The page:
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Japan to send wooden satellite into space


Sending a wooden satellite into space may not seem like a very good idea. After all, wood can’t be as strong as metal, can it? Wood is surprisingly strong in space, according to an experiment led by researchers on the International Space Station.

Japan first announced plans to build a wooden satellite as early as 2020. The reason for this move comes down to the ongoing problem of space debris and the constant mass of satellites being launched into space. The ascendant has to come down, and unfortunately many agencies misalign their satellites to reenter Earth’s atmosphere, causing dangerous pieces of metal to be launched into the sky.

The answer here might be a wooden satellite, because the wood will burn in the atmosphere upon entry. This means less garbage is released into the atmosphere and a reduced risk of injury to animals and human life when it inevitably falls back onto the planet. While the odds of no space remaining in orbit are slim, experts warn of the ongoing problem of space debris.

In recent years, the ISS has had to diverge several times to avoid space debris. This feat will only become more dangerous as others begin to launch space stations into orbit and inevitably new satellites join the fray.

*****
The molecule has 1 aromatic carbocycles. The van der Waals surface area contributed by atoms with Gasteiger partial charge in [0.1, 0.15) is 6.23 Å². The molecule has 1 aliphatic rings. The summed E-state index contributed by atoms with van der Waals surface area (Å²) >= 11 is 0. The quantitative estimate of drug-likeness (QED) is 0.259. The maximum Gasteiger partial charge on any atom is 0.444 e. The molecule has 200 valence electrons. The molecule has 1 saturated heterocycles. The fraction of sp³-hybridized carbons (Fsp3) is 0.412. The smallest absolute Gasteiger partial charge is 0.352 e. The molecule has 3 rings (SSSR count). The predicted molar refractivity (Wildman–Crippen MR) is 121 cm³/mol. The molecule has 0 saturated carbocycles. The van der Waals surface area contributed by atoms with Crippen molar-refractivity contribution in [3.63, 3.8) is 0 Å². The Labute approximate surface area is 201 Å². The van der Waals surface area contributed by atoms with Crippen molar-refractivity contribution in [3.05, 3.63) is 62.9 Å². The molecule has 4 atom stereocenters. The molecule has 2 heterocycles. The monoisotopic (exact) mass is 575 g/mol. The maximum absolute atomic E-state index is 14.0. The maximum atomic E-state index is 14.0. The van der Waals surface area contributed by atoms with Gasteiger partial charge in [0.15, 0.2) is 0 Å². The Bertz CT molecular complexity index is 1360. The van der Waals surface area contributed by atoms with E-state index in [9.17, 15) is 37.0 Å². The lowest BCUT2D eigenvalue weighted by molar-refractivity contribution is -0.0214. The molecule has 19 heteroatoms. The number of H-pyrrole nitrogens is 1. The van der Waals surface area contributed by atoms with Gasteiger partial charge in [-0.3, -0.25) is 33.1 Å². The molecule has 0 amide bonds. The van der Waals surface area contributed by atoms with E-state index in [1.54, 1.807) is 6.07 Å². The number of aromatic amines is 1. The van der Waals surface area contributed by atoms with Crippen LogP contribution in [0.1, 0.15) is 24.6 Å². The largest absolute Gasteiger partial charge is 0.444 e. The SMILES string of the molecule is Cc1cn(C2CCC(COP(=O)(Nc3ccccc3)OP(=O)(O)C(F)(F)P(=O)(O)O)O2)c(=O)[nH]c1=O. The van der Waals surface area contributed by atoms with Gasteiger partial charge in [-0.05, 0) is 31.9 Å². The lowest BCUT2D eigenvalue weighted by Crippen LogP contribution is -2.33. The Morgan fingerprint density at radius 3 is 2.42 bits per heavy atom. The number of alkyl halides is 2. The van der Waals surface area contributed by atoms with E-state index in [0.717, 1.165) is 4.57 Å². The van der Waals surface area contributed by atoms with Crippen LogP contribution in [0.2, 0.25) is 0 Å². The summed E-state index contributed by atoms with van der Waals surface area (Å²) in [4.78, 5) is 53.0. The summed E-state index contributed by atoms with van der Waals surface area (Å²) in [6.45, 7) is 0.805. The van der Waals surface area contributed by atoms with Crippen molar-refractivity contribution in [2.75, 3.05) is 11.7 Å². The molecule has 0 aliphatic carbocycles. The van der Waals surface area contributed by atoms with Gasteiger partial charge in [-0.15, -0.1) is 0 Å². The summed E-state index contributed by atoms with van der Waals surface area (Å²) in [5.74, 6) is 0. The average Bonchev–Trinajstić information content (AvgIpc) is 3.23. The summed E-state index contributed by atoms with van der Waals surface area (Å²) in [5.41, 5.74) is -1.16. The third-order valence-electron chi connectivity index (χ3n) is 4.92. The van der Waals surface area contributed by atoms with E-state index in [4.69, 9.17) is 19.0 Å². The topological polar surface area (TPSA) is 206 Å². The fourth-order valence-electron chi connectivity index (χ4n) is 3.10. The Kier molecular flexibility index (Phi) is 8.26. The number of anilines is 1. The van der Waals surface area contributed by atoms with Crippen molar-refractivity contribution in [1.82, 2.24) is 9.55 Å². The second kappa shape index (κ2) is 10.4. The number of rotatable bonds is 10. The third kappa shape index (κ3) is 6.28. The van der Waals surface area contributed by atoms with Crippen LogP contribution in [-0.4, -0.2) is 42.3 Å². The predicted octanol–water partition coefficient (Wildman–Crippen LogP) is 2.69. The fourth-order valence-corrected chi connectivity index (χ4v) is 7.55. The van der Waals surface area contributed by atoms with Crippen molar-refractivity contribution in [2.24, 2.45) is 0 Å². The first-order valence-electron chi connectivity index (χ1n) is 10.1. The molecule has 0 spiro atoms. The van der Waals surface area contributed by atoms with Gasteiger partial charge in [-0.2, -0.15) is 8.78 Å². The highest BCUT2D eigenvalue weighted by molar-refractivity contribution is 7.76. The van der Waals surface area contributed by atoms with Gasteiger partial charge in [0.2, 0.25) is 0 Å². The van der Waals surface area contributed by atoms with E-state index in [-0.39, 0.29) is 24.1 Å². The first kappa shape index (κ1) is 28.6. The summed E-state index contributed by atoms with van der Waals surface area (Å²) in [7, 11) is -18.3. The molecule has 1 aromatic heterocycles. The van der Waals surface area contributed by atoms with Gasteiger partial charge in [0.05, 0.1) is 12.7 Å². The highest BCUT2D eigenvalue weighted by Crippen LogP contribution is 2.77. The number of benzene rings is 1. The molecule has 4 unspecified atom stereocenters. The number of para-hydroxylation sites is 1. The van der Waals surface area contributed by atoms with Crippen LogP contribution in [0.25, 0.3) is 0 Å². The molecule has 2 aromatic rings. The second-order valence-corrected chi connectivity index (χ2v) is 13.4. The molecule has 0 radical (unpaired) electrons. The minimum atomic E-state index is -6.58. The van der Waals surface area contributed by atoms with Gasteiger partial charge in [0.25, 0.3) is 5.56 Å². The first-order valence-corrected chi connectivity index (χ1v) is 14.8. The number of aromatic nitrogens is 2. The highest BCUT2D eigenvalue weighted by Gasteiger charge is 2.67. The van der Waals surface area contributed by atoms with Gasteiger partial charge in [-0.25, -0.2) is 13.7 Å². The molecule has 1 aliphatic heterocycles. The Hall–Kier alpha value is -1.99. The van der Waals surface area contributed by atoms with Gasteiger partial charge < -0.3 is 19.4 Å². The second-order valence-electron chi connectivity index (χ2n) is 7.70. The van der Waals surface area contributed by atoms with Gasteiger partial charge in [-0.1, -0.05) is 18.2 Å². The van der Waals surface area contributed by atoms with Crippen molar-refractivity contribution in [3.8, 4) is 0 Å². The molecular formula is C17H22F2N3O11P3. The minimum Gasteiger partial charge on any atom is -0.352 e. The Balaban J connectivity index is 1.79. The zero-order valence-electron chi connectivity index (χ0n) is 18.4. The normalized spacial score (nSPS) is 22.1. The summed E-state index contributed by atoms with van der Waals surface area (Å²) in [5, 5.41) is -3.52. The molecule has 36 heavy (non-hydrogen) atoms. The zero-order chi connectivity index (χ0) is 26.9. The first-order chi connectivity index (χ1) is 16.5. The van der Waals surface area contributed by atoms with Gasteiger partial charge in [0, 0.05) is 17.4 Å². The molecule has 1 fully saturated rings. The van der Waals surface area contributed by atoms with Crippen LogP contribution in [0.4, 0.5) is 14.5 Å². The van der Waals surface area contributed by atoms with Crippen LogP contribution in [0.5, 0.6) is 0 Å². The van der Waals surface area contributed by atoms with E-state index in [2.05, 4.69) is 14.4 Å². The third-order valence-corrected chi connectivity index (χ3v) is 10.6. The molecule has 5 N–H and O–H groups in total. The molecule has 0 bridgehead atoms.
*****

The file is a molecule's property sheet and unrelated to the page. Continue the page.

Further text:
The new wooden satellite is being built as part of a partnership between the Japan Aerospace Exploration Agency (JAXA) and a group of researchers from Kyoto University. The team has already tested three different types of wood by exposing them to harsh space conditions outside the ISS. They found that the material was unaffected by surrounding cosmic rays or incoming solar particles.

After 10 months in space, the researchers explained that the wood was in fine condition. This experiment paved the way for the creation of a wooden satellite that is almost ready to launch, according to Gizmodo. Seeing how well the satellite performs will help prove or disprove the effectiveness of wood as a satellite material. But if successful, we may see more wooden satellites rise in the future.

Source: Port Altele



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